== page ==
During a warm snap back in February, I had a talk with a of clump daffodils stubbornly pushing up through the dirt in our front yard. “What are you doing?” I exclaimed. “It’s the middle of winter. You shouldn’t be up yet.”
“What do you know,” their spokesflower retorted. “You’ve never been a flower.”
“Touché,” I replied. “But I know what happens every year. You guys come shooting up only to get bitten off again by freezing weather. You’ve got two months until spring! Save your energy for later.”
“No worries,” came the response. “We’re good.”
Disgruntled by their disregard, I trundled down the driveway to where a maple tree showed leaf buds just beginning to turn green.
“Not you too!” I cried. “I depend on you to unfurl those leaves on schedule, and you’re way ahead of the game.”
“Have you ever been a tree?” it asked. “Ever felt the sap start to rise?”
“No,” I replied. “But you lost all your leaves in the fall, and I’d like to see them come back — on schedule.”
“I’ve got it covered,” said the tree, with a glance at my shiny head. “That’s more than I can say about you.”
“Another touché,” said I.
I walked back toward the house, only to pause at the familiar call of a robin. “This is getting ridiculous,” I thought to myself. “Hey up there,” I called. “I just put the Christmas tree away. You’re supposed to be hunkered down for the winter like the rest of us. Save your singing for the spring.”
He cocked his head, hopped a couple of branches higher and sang on.
Of course that was eons ago, and spring has officially been here for more than a month, at least according to the calendar. The flowering bushes are just fine. The tree along the driveway looks no worse for the experience. The robin and his friends are singing up a storm. Global warming or not, all my feathered friends, indeed most of nature, seem to be in better shape than I and some of my two-legged cohorts.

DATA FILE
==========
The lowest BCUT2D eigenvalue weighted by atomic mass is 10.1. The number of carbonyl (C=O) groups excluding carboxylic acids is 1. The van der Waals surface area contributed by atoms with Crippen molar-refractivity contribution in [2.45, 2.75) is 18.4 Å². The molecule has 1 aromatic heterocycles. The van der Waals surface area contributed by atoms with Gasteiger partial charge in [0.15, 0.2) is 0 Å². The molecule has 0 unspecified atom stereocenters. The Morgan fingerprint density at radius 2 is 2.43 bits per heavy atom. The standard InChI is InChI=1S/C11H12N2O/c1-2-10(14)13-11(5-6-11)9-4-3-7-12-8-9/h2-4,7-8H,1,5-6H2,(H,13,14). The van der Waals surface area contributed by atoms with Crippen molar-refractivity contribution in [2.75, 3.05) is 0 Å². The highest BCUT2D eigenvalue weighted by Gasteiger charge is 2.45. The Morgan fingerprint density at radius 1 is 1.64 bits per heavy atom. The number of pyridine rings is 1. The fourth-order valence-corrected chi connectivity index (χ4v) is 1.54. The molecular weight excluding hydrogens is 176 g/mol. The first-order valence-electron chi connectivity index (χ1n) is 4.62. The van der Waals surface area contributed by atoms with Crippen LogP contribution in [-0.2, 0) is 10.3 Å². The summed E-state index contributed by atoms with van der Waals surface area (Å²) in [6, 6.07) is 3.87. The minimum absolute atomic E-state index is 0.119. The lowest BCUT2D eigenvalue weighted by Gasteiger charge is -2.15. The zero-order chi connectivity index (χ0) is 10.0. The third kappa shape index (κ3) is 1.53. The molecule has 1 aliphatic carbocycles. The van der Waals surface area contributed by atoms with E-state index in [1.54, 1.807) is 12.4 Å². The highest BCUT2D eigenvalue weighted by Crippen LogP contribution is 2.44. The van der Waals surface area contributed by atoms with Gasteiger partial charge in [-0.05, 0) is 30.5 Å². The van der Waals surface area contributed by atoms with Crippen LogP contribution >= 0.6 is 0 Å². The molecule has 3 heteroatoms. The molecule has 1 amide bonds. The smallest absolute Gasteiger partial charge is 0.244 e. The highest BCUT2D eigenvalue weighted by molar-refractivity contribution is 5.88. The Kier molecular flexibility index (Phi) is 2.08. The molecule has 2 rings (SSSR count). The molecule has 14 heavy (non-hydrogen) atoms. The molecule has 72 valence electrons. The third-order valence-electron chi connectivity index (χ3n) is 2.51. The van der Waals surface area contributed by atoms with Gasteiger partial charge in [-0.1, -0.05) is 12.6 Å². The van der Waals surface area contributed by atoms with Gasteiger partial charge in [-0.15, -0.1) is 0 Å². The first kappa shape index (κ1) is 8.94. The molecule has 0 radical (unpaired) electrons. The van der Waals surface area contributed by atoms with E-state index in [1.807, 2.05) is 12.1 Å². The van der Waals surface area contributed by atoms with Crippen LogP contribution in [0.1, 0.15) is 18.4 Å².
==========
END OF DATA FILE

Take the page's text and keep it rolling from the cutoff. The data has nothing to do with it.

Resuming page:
I can check out the latest weather radar on my computer screen, scan supermarket bar codes on my mobile phone and play Frisbee golf on my television at home. It’s a cinch to sniff the political wind on CNN, navigate the city with a GPS and make plane reservations online. But when it comes to responding to the Creator, I have a lot to learn from flora and fauna.
It’s a message echoed in the words of Jer. 8:7: “Even the stork in the sky knows her appointed seasons, and the dove, the swift and the thrush observe the time of their migration. But my people do not know the requirements of the LORD.”
Honest old Jeremiah rates our spiritual IQ even lower than “birdbrains.” With traits and tastes curated through years of practice, the tendencies of cultural Adventists may respond more readily to the fickle whims of society than the simple Word of God. Perhaps it’s why His children are so often referred to as sheep.
Yet there is always hope. If a flower, tree or bird can faithfully answer the call of the Creator, certainly our “little flock” can rediscover an urgency to listen to the Spirit and once again seek the voice of the Shepherd.